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Showing posts from January, 2016

Publicans As Bankers

What happens when a country's banking system shuts down? Ben Norman and Peter Zimmerman at Bank Underground (a blog written by Bank of England staff) answer this question by looking at the industrial dispute which hit the Irish banking system in May 1970 and lasted for about six months - click here to read their post. The closure of the banking system meant that cheques could not be cleared. So what happened? Irish people still wrote cheques and retailers (and publicans!) accepted cheques, playing a very important role in keeping the Irish economy going. There is little evidence that the strike had a detrimental effect on retail sales or the economy. However, when the strike ended, some cheques did bounce and retailers and publicans did suffer some losses. Subsequently, when there was a strike in 1976, retailers etc were more cautious about accepting cheques. One publican said that "when the banks start serving booze, we will start cashing cheques"! Maybe the publicans …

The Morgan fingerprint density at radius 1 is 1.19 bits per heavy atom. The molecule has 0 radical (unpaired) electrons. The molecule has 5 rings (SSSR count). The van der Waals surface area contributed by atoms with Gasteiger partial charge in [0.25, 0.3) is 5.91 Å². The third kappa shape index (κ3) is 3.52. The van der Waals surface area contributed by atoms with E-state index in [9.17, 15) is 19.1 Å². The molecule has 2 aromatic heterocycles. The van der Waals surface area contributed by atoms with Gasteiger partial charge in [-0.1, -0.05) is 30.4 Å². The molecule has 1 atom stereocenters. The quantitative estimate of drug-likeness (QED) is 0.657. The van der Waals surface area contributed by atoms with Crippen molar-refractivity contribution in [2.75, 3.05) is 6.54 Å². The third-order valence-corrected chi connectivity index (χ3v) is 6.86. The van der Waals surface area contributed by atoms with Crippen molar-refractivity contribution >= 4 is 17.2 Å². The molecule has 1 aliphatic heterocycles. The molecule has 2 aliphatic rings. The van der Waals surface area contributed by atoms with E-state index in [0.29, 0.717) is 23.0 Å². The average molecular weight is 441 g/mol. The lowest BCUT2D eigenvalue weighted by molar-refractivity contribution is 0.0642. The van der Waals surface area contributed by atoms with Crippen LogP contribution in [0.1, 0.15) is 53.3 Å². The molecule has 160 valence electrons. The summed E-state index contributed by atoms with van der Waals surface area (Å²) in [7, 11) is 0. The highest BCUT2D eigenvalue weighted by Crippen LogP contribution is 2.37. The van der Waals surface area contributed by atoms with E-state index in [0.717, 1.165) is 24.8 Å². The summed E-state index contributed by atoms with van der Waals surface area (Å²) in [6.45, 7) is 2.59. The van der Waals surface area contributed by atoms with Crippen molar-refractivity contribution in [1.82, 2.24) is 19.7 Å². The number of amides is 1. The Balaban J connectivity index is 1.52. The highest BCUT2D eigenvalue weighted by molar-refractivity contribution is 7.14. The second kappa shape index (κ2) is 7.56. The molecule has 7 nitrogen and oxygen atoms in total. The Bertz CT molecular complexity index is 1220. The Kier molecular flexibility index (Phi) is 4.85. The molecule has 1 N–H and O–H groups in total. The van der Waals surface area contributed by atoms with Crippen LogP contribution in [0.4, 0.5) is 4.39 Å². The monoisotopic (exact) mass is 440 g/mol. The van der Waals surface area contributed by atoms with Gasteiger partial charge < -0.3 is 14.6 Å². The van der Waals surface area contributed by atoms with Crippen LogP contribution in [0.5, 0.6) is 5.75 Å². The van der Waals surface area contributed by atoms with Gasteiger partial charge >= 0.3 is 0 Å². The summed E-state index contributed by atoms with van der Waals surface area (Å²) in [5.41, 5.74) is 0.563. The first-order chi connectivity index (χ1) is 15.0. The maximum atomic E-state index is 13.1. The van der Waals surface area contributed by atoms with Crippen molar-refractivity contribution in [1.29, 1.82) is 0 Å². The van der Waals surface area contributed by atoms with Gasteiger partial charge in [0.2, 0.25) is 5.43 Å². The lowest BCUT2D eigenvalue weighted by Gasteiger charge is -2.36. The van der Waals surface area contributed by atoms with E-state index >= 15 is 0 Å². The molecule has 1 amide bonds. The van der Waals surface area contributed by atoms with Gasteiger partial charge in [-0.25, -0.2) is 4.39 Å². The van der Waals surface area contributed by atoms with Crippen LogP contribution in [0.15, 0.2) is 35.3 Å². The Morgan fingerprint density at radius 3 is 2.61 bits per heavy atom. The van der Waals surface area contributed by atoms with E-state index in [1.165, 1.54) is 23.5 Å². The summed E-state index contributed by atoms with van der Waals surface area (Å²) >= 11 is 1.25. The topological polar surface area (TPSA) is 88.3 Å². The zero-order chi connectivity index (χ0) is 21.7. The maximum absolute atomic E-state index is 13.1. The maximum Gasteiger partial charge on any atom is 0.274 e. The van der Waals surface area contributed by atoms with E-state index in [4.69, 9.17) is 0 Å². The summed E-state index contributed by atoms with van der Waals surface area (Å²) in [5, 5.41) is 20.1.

Secular Stagnation

Secular stagnation is where economic growth is persistently negligible or very low. The first notable economist to talk about secular stagnation was Alvin Hansen, who argued in the late 1930s that economic growth in the US was low and would remain low due to declining population growth and declining technological innovation. The post-war baby and technological booms meant that people largely forgot about Hansen's theory. However, in the light of low economic growth and near-zero real interests which have persisted since 2008, Larry Summers and others have revived the secular stagnation hypothesis - click here and here. In the video below, Oxford's Kevin O'Rourke gives a lecture to the British Academy entitled "Economic Impossibilities For Our Grandchildren?" which addresses the secular stagnation hypothesis and prescribes various policies to address it. A working paper version of his lecture is available here.